Was ATC guaranteeing that we would encounter no 800-foot TV towers en route from the missed approach course to an IAF of our choosing? Not quite. Whether we liked it or not, we were on our own for terrain and obstacle clearance, since no vectors were being provided. The right way to do this is to stay on the published missed approach until in radar contact and above ATCs minimum vectoring altitude or, if non-radar, remain on the black lines until at a published altitude.
In Florida, where towers represent the most serious hazard to low-altitude IFR flight, this sort of loosey-goosey bending of the approach and missed approach clearance rules doesnt represent much risk. Its just sloppy and, ultimately, confusing for pilots who may or may not be expecting vectors. Some of the guys behind the scope simply arent keeping up with the profusion of GPS procedures and fixes.
In hilly or mountainous areas, the risks arent nearly so benign. Its quite conceivable that a missed approach course could be routed through a valley with minimum terrain clearance. Abandoning the miss for direct to an IAF or another fix at the wrong altitude could drive you directly into the dirt. In our view, as more GPS approaches appear in non-radar areas, the higher the risk.
What to do? Two things: take control of your approach clearances and have broad awareness of terrain and obstacles, using a sectional, GPS or both. In flat country, the risk may be too trivial to worry about, although uncharted towers are always a worry. In mountainous terrain, be cautious of approach courses that thread the needle through terrain; stay on the black lines when you find yourself flying one and avoid shortcuts direct to fixes, even if ATC approves or is simply silent.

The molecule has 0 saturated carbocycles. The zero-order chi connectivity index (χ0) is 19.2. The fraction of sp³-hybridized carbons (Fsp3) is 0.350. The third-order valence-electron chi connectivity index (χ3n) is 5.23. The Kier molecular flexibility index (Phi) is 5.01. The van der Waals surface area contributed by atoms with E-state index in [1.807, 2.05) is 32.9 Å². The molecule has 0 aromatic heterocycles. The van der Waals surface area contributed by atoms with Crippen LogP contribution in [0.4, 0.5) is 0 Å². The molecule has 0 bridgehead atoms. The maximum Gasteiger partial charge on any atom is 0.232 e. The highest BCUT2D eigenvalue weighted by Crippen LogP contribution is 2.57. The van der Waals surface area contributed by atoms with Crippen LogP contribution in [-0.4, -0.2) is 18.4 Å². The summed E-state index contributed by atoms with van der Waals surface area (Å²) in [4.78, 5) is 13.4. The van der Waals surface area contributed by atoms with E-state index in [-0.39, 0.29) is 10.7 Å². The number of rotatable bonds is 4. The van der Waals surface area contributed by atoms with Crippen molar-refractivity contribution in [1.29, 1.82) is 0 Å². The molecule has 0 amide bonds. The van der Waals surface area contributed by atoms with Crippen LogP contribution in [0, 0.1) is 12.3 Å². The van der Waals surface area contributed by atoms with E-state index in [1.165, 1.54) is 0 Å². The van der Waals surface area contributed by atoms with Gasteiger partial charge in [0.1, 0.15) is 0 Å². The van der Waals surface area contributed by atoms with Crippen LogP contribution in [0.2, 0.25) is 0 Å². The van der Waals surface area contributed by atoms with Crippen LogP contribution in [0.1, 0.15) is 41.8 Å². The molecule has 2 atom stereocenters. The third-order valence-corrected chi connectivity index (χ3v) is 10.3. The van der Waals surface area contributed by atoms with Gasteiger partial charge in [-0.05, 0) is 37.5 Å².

When a GPS or RNAV approach is offered, know whether vectors will be provided or if youre expected to fly the full approach. If the latter, inform the controller what IAF youd like to use and make sure theres enough air under you to get there without hitting anything. It never hurts to ask if youre above the local minimum vectoring altitude or minimum instrument altitude. When you are, terrific. When you arent, know whats under you by reference to a charted TAA segment, an MSA circle or a sectional. If the numbers dont add up, find out why. Better a few dumb questions than a tree branch through the windshield.
-Paul Bertorelli holds ATP and CFII certificates and is editor of Aviation Consumer magazine.